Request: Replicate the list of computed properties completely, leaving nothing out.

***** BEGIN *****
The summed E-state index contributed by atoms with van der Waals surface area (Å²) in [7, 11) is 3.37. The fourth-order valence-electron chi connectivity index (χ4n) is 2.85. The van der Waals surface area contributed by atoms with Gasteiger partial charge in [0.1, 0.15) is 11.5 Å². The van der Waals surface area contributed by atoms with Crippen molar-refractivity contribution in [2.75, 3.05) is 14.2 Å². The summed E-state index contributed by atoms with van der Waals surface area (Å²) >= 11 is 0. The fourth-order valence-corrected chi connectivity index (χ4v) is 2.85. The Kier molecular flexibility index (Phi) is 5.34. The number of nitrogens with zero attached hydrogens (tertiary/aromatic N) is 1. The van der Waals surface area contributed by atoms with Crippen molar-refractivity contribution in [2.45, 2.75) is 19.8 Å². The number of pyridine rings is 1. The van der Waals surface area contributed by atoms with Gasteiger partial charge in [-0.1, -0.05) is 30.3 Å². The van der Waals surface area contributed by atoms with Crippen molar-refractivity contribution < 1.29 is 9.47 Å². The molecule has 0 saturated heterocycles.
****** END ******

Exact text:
The summed E-state index contributed by atoms with van der Waals surface area (Å²) in [7, 11) is 3.37. The fourth-order valence-electron chi connectivity index (χ4n) is 2.85. The van der Waals surface area contributed by atoms with Gasteiger partial charge in [0.1, 0.15) is 11.5 Å². The van der Waals surface area contributed by atoms with Crippen molar-refractivity contribution in [2.75, 3.05) is 14.2 Å². The summed E-state index contributed by atoms with van der Waals surface area (Å²) >= 11 is 0. The fourth-order valence-corrected chi connectivity index (χ4v) is 2.85. The Kier molecular flexibility index (Phi) is 5.34. The number of nitrogens with zero attached hydrogens (tertiary/aromatic N) is 1. The van der Waals surface area contributed by atoms with Crippen molar-refractivity contribution in [2.45, 2.75) is 19.8 Å². The number of pyridine rings is 1. The van der Waals surface area contributed by atoms with Gasteiger partial charge in [-0.1, -0.05) is 30.3 Å². The van der Waals surface area contributed by atoms with Crippen molar-refractivity contribution < 1.29 is 9.47 Å². The molecule has 0 saturated heterocycles.